Researchers seek to prove Christopher Columbus was in fact Galician “Pedro Madruga”

Christopher Columbus or Pedro Alvarez de Sotomayor?

Different genetic laboratories will analyze samples of the mortal remains of relatives of Pedro Alvarez de Sotomayor, nicknamed Pedro Madruga, exhumed last week from two sarcophagi in the church of the convent of Santo Domingo in Tui, in Galicia (northern Spain), to determine if the remains are in fact those of Christopher Columbus.

The quite complex task will be to try to extract DNA from remains buried in the 15th century to match them with the mortal remains of Christopher Columbus or his lineage with one goal: to prove that the discoverer of America and Pedro Alvarez de Sotomayor were the same person and that, in fact, Columbus was Galician.

“The goal is not to prove that he was Galician, but to find the truth,” Carmen Garcia, researcher, and patron of this project told Efe, with which she intends to take giant steps to clarify the biggest mystery surrounding the figure of the discoverer: his place of origin, which according to Garcia is certain not to be Genoa, as is commonly believed.

With the restorer Jose Aguino and the archaeologist Andres Bonilla at the helm, and with the permission of both the Church and the Galician government’s Heritage, the sarcophagi were opened, which are estimated to belong to the grandfather of Pedro Alvarez de Sotomayor, who was named after him, and his mother, Constanza de Zuniga, inside which it is believed that the remains of both rested along with those of three other people.

With the restorer Jose Aguino and the archaeologist Andres Bonilla at the front, and with the permits of the Church and Heritage of the government of Galicia, the sarcophagi that are estimated to be of the grandfather of Pedro Alvarez de Sotomayor, and of his mother, Constanza de Zuniga, were opened, inside which it is believed that the remains of both rested along with those of three other people.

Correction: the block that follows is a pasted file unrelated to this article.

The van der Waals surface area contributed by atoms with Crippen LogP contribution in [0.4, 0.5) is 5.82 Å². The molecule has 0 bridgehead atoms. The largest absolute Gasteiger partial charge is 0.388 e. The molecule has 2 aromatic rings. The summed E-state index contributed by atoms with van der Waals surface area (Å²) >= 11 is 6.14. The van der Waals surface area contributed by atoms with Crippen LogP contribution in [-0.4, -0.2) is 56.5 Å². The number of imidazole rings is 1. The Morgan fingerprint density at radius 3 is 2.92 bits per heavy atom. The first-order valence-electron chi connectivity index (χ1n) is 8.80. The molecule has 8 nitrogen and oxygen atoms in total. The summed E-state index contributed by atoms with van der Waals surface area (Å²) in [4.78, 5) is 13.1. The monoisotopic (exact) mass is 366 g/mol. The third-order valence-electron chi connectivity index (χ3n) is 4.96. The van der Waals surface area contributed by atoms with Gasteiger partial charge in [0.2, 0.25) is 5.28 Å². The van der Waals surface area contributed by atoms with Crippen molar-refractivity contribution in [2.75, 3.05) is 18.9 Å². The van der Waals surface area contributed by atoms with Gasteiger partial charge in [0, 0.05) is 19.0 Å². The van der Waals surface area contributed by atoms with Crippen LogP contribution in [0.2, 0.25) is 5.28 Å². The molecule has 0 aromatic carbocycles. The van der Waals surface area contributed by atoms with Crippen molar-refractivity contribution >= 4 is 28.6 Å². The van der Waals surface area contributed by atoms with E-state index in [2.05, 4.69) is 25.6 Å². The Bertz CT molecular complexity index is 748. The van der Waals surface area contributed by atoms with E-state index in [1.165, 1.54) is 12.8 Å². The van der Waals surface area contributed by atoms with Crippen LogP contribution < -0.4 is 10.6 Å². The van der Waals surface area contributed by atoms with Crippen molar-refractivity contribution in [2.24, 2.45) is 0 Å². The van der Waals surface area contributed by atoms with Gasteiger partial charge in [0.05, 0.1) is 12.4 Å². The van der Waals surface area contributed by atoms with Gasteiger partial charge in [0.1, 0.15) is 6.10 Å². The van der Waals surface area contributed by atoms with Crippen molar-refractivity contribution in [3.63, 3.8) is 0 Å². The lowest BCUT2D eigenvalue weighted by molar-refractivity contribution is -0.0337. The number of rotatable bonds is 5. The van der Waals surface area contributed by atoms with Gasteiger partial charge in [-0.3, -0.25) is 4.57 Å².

Pedro Alvarez de Sotomayor, nicknamed Pedro Madruga. (External source)

A Herculean task lies ahead, which, if successful, is not enough on its own. It needs to be complemented with the DNA of the Columbus family.

For this, the study carried out by Jose Antonio Lorente, professor of Forensic Medicine at the University of Granada (southern Spain), who in 2003 exhumed the tomb of Christopher Columbus in the cathedral of Seville, could be very useful, and who is waiting for answers now that forensic techniques have advanced as unthinkable since then.

Suppose Carmen Garcia understands that all this effort is worthwhile. In that case, it is because, after a six-year investigation, she believes she has gathered enough documents, “at least 44,” to affirm that Columbus is Pedro Alvarez de Sotomayor, nicknamed Pedro Madruga, a theory that other researchers maintain and that many others categorically reject.

In addition, Garcia assures, she has a trump card that for the moment she refuses to make public: “A document that I will reveal in due time, which speaks of something very characteristic of Christopher Columbus and that does not fit with a candidate chosen at random, it is something very characteristic of Columbus that Pedro Alvarez de Sotomayor also has.”

That Columbus is not Genoese is evident to this researcher, there are too many historical incompatibilities, she assures. However, she had not stopped to think about it until having read on the Internet some other theory according to which Columbus was Galician.

More out of curiosity than anything else, Garcia began to look for information: “It seemed so strange that I said: it can’t be, I was incredulous at first, but then, as with everything that shocks you, I began to investigate, and it was as if it were a trial, to look among the candidates who are more likely by evidence to be Christopher Columbus, so I started to look into it and saw that Pedro Alvarez de Sotomayor won by a landslide,” she says.

With a degree in Law and a diploma in Business Sciences, Garcia knows that her theory has many detractors, among them historians who are convinced that Pedro Madruga died in 1486, which would make her proposal unfeasible.

The answer, “if we are lucky,” could not take too long to arrive, perhaps in a couple of months, and if Carmen Garcia is indeed correct, we would be facing a truly historic moment.

“It would be a very important step. I want to make it clear that I am looking for the truth, regardless of whether I am Galician or not. All my data lead me to conclude that Columbus is Pedro Alvarez de Sotomayor, but if in the end he is not, that will also be declared,” she anticipates.

Carmen Garcia assures that Columbus “is not the heritage of one area or another” and that any information she can obtain from both the Sotomayor family and the Columbus family will be made public “in case it serves to rule out” continuing in the investigation.

The answer could begin to come, in principle, from the genetic laboratories that will analyze the remains of the Sotomayor lineage, the rest, Carmen Garcia trusts, “is a matter of time.”